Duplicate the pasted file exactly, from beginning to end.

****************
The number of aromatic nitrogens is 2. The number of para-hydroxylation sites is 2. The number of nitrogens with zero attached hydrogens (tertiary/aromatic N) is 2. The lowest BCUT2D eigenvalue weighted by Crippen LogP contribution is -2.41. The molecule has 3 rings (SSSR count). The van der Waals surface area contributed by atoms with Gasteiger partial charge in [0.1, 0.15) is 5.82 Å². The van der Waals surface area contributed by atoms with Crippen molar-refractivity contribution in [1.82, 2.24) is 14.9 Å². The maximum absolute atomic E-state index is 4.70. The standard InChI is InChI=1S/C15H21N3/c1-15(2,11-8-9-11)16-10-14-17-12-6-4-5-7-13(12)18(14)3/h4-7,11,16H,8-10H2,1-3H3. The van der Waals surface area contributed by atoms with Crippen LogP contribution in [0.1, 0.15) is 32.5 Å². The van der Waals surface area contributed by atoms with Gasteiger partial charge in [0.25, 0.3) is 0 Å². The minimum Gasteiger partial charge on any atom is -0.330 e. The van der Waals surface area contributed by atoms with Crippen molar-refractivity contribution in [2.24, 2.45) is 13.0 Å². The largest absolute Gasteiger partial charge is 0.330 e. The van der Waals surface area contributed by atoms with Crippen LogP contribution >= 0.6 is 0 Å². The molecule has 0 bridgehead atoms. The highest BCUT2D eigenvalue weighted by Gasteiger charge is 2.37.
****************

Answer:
The number of aromatic nitrogens is 2. The number of para-hydroxylation sites is 2. The number of nitrogens with zero attached hydrogens (tertiary/aromatic N) is 2. The lowest BCUT2D eigenvalue weighted by Crippen LogP contribution is -2.41. The molecule has 3 rings (SSSR count). The van der Waals surface area contributed by atoms with Gasteiger partial charge in [0.1, 0.15) is 5.82 Å². The van der Waals surface area contributed by atoms with Crippen molar-refractivity contribution in [1.82, 2.24) is 14.9 Å². The maximum absolute atomic E-state index is 4.70. The standard InChI is InChI=1S/C15H21N3/c1-15(2,11-8-9-11)16-10-14-17-12-6-4-5-7-13(12)18(14)3/h4-7,11,16H,8-10H2,1-3H3. The van der Waals surface area contributed by atoms with Crippen LogP contribution in [0.1, 0.15) is 32.5 Å². The van der Waals surface area contributed by atoms with Gasteiger partial charge in [0.25, 0.3) is 0 Å². The minimum Gasteiger partial charge on any atom is -0.330 e. The van der Waals surface area contributed by atoms with Crippen molar-refractivity contribution in [2.24, 2.45) is 13.0 Å². The largest absolute Gasteiger partial charge is 0.330 e. The van der Waals surface area contributed by atoms with Crippen LogP contribution >= 0.6 is 0 Å². The molecule has 0 bridgehead atoms. The highest BCUT2D eigenvalue weighted by Gasteiger charge is 2.37.